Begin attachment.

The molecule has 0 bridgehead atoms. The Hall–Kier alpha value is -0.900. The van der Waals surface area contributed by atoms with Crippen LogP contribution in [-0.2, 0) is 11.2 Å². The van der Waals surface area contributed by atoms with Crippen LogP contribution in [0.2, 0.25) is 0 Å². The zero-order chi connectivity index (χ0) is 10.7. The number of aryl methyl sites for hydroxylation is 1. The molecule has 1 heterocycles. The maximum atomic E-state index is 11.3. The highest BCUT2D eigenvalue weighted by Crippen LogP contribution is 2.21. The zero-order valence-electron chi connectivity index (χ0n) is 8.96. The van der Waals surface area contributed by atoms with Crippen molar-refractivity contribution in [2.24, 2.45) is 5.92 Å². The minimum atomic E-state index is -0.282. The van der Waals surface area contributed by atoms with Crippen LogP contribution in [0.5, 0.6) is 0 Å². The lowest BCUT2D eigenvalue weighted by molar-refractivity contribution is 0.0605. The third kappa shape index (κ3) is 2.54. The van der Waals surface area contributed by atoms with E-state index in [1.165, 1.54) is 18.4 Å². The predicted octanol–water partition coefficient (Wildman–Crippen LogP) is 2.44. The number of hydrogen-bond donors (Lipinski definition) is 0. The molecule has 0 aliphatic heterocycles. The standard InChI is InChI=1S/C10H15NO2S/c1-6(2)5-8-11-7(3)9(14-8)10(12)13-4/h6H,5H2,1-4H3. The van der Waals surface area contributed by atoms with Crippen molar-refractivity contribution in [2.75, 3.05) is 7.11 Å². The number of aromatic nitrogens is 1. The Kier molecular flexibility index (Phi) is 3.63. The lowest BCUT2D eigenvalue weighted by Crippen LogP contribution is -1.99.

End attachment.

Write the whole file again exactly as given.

The molecule has 0 bridgehead atoms. The Hall–Kier alpha value is -0.900. The van der Waals surface area contributed by atoms with Crippen LogP contribution in [-0.2, 0) is 11.2 Å². The van der Waals surface area contributed by atoms with Crippen LogP contribution in [0.2, 0.25) is 0 Å². The zero-order chi connectivity index (χ0) is 10.7. The number of aryl methyl sites for hydroxylation is 1. The molecule has 1 heterocycles. The maximum atomic E-state index is 11.3. The highest BCUT2D eigenvalue weighted by Crippen LogP contribution is 2.21. The zero-order valence-electron chi connectivity index (χ0n) is 8.96. The van der Waals surface area contributed by atoms with Crippen molar-refractivity contribution in [2.24, 2.45) is 5.92 Å². The minimum atomic E-state index is -0.282. The van der Waals surface area contributed by atoms with Crippen LogP contribution in [0.5, 0.6) is 0 Å². The lowest BCUT2D eigenvalue weighted by molar-refractivity contribution is 0.0605. The third kappa shape index (κ3) is 2.54. The van der Waals surface area contributed by atoms with E-state index in [1.165, 1.54) is 18.4 Å². The predicted octanol–water partition coefficient (Wildman–Crippen LogP) is 2.44. The number of hydrogen-bond donors (Lipinski definition) is 0. The molecule has 0 aliphatic heterocycles. The standard InChI is InChI=1S/C10H15NO2S/c1-6(2)5-8-11-7(3)9(14-8)10(12)13-4/h6H,5H2,1-4H3. The van der Waals surface area contributed by atoms with Crippen molar-refractivity contribution in [2.75, 3.05) is 7.11 Å². The number of aromatic nitrogens is 1. The Kier molecular flexibility index (Phi) is 3.63. The lowest BCUT2D eigenvalue weighted by Crippen LogP contribution is -1.99.